The closest thing to a troop home is my house. The troop gear is stored in a shed in my backyard. The group photos hang on the walls of my stairway and recreation room. One wall is dedicated to the Troop 68 Eagle Scouts. The troop library currently has a spot in a closet. The troop flags and stands are kept in the garage or the trunk of the scoutmaster’s vehicle. My rec room has been the site of patrol leader council and committee meetings for the last fourteen years.

      It would be nice to have a meeting place of our own, or a club house like Lem’s troop. But then, we would also probably have monthly heating, electrical, and water bills. We would have building maintenance costs. We would need to carry property insurance. In other words, we would probably need another yearly fundraiser or two just to pay for this place.

      Yes, it might be nice to have a place to call home, but we have done well with the places we do use. The boys enjoy their meetings (usually). If we had a different meeting place they may not be able to play the rough and tumble games they are so found of. What would a meeting be if the Scouts could not hurl balls at each other during some point of the evening?

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        It has been over 25 years since 1985 came to an end. It was a busy year for the Boy Scouts of Melrose Troop 68. They went to winter camp at Parker Scout Reservation, attended the council’s Ripley Rendezvous at Camp Ripley, held a spring pancake and sausage breakfast fundraiser, went to camp Watchamagumee in the early spring, hopped onto their bicycles for a weekend outing in June, attended summer camp at Tomahawk Scout Camp in Wisconsin, visited the Minnesota Renaissance Festival in September, took part in a city’s emergency drill in October, and even found time to hold a few courts of honor. Like I said, it was a busy but very fun year. Here is a slideshow featuring pictures from those events.

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          Cooking on a Boy Scout camping trip can be an interesting experience, especially with young inexperienced campers. I have seen many burned pancakes, half raw hamburgers, and overturned pots during my days as a scoutmaster. When I am eating something crunchy that really should not be crunchy I am reminded of a camping trip from my days as a youth…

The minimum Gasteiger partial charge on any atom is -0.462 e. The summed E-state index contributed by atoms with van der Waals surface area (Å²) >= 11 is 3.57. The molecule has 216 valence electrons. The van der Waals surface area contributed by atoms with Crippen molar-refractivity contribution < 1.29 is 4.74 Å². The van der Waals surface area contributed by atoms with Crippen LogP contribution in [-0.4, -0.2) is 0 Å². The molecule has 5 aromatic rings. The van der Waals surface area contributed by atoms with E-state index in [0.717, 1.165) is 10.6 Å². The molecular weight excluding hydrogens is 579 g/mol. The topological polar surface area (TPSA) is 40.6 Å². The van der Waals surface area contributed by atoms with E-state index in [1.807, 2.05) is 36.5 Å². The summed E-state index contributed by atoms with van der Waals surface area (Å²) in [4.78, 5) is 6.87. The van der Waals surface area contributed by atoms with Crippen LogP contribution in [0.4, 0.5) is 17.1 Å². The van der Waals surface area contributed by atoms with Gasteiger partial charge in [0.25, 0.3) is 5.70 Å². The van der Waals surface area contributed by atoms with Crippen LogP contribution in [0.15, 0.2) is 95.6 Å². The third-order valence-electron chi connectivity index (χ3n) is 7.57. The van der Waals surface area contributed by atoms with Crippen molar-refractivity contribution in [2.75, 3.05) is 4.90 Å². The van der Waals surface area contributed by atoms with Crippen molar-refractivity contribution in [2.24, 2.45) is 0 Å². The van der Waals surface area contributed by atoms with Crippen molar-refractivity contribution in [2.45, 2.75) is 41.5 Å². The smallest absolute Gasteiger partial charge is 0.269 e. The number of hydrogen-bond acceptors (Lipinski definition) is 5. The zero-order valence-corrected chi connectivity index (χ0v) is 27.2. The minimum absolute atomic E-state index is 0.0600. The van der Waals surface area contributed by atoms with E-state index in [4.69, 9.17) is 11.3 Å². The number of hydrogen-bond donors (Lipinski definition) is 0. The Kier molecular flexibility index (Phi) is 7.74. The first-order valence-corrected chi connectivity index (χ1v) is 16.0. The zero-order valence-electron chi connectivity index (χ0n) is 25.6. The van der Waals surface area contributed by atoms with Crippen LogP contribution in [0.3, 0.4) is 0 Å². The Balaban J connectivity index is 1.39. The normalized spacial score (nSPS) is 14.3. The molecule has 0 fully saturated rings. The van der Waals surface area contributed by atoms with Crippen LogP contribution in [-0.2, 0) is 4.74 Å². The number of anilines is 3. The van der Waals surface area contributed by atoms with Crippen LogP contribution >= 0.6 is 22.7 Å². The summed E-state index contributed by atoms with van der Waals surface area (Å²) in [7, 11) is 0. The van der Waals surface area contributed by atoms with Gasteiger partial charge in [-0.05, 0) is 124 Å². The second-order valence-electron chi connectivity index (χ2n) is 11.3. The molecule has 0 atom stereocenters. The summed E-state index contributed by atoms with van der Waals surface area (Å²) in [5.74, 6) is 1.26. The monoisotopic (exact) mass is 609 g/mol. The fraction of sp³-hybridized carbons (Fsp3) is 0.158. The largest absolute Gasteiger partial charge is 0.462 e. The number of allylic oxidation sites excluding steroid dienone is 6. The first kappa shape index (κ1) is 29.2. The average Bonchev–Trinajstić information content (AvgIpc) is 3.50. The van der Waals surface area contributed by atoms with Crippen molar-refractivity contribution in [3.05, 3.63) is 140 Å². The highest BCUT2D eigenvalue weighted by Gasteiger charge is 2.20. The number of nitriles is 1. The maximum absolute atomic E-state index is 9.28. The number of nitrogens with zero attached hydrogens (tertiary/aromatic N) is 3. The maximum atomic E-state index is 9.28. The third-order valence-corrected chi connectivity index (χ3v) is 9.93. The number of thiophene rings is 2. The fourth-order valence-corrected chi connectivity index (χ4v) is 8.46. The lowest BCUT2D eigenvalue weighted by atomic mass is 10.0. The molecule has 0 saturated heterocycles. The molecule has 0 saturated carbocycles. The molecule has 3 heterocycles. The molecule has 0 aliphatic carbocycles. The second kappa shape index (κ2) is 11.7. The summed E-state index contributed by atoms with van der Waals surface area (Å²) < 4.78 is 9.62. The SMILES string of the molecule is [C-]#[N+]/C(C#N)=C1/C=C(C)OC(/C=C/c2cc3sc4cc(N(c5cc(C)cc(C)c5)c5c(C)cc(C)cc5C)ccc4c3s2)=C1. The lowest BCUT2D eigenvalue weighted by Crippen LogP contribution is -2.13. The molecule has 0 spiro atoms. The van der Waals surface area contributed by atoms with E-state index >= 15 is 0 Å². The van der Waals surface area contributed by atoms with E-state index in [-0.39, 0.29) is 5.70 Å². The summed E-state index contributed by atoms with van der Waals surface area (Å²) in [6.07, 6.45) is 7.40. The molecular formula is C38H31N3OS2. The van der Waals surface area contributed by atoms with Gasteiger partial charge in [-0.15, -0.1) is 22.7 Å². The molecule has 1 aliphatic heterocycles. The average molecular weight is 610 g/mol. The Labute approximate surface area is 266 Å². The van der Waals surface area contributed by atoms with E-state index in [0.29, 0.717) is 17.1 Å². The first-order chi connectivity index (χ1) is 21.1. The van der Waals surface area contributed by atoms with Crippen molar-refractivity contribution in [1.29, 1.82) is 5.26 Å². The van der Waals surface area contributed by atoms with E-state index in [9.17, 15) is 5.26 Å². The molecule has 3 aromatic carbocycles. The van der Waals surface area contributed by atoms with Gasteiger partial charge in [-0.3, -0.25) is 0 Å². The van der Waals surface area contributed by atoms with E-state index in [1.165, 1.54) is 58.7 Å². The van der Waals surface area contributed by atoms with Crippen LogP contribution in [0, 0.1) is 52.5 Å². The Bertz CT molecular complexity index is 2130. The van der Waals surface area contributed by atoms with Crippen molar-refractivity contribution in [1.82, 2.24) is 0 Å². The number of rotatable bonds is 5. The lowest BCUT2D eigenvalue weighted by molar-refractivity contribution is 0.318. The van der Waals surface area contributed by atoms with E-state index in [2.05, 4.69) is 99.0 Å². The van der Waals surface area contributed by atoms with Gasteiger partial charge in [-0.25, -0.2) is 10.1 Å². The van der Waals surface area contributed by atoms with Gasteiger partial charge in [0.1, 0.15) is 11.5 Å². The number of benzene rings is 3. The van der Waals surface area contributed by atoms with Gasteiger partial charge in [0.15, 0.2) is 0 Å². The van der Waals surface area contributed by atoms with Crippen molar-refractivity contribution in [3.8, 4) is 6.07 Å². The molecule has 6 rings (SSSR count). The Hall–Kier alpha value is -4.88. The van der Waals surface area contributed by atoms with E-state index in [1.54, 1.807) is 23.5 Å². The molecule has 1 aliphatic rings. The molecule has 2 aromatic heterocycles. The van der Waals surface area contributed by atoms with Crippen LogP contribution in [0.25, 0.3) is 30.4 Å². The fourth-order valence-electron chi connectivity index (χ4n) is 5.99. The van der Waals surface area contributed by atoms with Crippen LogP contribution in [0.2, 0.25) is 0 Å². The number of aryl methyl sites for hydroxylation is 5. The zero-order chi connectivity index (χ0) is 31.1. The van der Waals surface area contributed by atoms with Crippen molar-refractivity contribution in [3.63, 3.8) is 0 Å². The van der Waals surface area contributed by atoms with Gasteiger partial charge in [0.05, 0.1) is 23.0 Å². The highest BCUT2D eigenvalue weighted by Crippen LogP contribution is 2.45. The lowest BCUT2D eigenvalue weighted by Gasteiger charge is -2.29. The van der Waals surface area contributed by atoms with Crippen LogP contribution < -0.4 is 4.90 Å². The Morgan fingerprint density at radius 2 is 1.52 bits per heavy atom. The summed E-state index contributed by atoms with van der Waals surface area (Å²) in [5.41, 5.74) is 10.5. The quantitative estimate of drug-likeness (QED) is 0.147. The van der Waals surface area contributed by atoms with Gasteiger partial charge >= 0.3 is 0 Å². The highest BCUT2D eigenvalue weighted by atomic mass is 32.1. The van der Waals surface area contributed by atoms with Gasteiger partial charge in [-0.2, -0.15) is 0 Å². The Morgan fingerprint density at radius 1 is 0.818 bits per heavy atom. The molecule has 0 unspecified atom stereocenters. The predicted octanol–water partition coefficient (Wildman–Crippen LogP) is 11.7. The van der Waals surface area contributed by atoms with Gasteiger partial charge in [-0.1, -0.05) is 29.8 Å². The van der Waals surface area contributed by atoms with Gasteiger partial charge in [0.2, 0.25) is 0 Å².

My troop was attending a district camporee one weekend when I was in my early teens. We were sitting around the campfire ring about to eat our meal. Our scoutmaster, Dr. Scanlan, was sitting next to me. There was a small amount of dirt on my food. I do not remember how it got there, if the patrol cook had done something during preparing the meal, or if I had kicked some dirt onto the plate somehow. I do remember I was not interested in eating this food with its “natural” seasoning. I was a very picky eater and this was not helping the situation.

          I made a fuss and commented that I was not going to eat this stuff. My scoutmaster heard me and replied that a little dirt would not kill me. Then he added something that I will never forget. He said, “A person will eat an average of seven pounds of dirt during his lifetime.”

          I am not ashamed to say that I was surprised and shocked by the statement. I did not know if he was telling the truth, or if he had just made it up. He was a doctor, after all. He would know about these things.  I do recall my reply to him. I looked at him, and at my food, and said, “I don’t want to add to that seven pounds.”

          I do not remember if I ate the food that day or not. I probably did because I was hungry. I have since come to the conclusion though that if you are a scoutmaster you will eat a lot more than seven pounds of dirt in your lifetime.

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            In 1996, following a September court of honor, the troop surprised me with a little ceremony for the fifteenth anniversary of being the scoutmaster of Troop 68. After a few speeches by committee members and Boy Scouts I was presented with a book of letters from former and current Scouts, and from some of the parents. For some reason I was a little nostalgic tonight so I pulled out that book and looked through it. I had to smile to myself when reading some of the letters from the younger Boy Scouts. A few memories were brought back when I read the letters from the former troop members.

            One of the letters stuck out in the way that it was written. It was a poem. It covered so much of this young man’s years as a Boy Scout of Troop 68, including times he worked with me on film productions at Mel-TV and the times we played a little roll playing game you may know. I could tell he spent some time trying to get things in this poem just right. Here is that poem:

            Steve, Scoutmaster, Film Director, and Friend.
            Here is a few words about you and Scouting,

            It was fun going to movies in your gray Citation
            and messing around waiting at the Cimmerron train station.
            Bobby’s Biking Blunders and Warning of the Ring,
            All those campfires we would act out skits and sing.
            Monday night meetings at the Jaycee park,
            and in St. Mary’s gym in the winter when it got dark.
            British Bulldogs, Dodgeball, and Capture the Flag too,
            it was rough at times but we managed to pull through.
            Playing D&D and eating snacks till the wee hours of the night,
            Climbing Mount Baldy at Philmont sure was a sight.
            From Star Trekking across the universe
            to selling breakfast tickets. It could be worse.
            Looking back, I sure am glad
            at all the exciting adventures we have had.
            Without looking too far it is easy to see
            that “Watchamagumee is the camp for me”.
            I still try to do a good turn daily.